This month Texas will be swept by the tides of history as three Broadway musicals, each with a strong historical backdrop, hit the state. Packing the wallop of a summer hurricane, Ragtime—winner of four Tonys, including one for Corpus Christi playwright Terrence McNally, who wrote the show’s book—will open its first national tour in Houston on August 3, then roll on to Dallas on August 17. Based on the E. L. Doctorow novel, the ambitious production follows three very different New York families—middle-class Anglo, immigrant Jewish, and struggling African American—through defining moments in the tumultuous era before World War I. Touching on topics ranging from racial injustice to presidential assassination and with fictional cameo appearances by contemporaries such as capitalist J. P. Morgan, anarchist Emma Goldman, and escape artist Harry Houdini, Ragtime has a depth beyond the evening’s entertainment. Equally ambitious is Miss Saigon, the Madame Butterfly of the Vietnam War, which comes to Fort Worth on August 4. Finally, The Scarlet Pimpernel, which follows the exploits of a British gentleman as he saves lives in the brutal depths of the French Revolution, also visits Dallas through August 8 and Houston August 10–22. There’s no more enjoyable way to take stock of the past. Chester Rosson


Minding the Store

When you park in front of the John T. Floore Country Store in Helotes, red-letter signs announcing “If you’re going to drive your old man to drinkin’, drive him here” and “Drink, eat, and be merry, for tomorrow you may diet” clue you in to the fact that your trip is just beginning. Floore’s may have started out as a honky-tonk and neighborhood grocery in 1942 (selling everything from corn to cars), but it quickly became better known for its music than its goods and now stands as one of the largest, funkiest dance halls in the state. The interior is decorated with handwritten signs, cowboy boots, and hats, and the outdoor patio can easily hold two thousand people within the fenced confines. Over the years country’s brightest stars have played there—Willie Nelson, Bob Wills, Ernest Tubb, Kitty Wells, and Hank Williams, Sr.—but smaller acts still come around too, drawing a fun, cozy crowd that makes outsiders feel as if they’ve been invited to a friend’s family reunion. This month is no different, boasting performances by Robert Earl Keen, Johnny Bush, and Ray Price, along with a few lesser-known talents like the Hollisters. Price, who has been playing at Floore’s since 1948, surely must have been thinking of someplace else when he sang that the night life ain’t no good life. Katy Vine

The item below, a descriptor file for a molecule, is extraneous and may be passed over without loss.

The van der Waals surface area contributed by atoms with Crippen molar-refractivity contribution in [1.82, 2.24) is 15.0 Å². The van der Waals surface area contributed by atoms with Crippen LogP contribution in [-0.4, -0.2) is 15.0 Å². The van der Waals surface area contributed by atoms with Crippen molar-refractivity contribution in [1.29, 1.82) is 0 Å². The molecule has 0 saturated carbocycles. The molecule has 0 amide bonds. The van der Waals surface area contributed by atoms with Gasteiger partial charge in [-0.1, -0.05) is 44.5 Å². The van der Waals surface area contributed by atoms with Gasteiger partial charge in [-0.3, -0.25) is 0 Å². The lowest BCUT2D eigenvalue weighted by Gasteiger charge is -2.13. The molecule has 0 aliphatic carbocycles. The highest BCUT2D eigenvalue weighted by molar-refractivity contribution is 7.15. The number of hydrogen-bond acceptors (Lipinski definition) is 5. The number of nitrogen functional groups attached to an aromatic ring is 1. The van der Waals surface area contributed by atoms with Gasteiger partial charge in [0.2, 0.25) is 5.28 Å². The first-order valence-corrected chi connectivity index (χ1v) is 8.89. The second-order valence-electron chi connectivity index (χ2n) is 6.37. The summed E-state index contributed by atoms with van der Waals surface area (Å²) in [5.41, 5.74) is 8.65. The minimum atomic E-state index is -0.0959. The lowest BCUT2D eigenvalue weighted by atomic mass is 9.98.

Learning the Ropes

The summer Olympic Games in Sydney are less than a year away, but the United States boxing team has its first true test this August, when Houston hosts the 1999 World Amateur Boxing Championships. More than four hundred athletes from 67 countries will compete at the event, which features up to 20 four-round bouts each night. The shortness of the fights means that the boxers will waste no time getting into action, and the number of bouts produces, in effect, a huge bazaar of boxing styles, weights, and abilities. Houston’s own Ricardo Juarez, a nineteen-year-old who has already won two national tournaments this year, will represent the United States in the featherweight division. In the last world championships the national team didn’t win a title, so this year it is looking to avenge that disappointment, though it will face strong challenges from the boxers of Russia and Cuba, whose teams are ranked first and second, respectively. And for those who think boxing is too violent to watch, remember that a recent study showed that 22 sports reported more injuries than boxing, which means that more people get hurt playing either volleyball or tennis than they do stepping into the ring. Gregory Curtis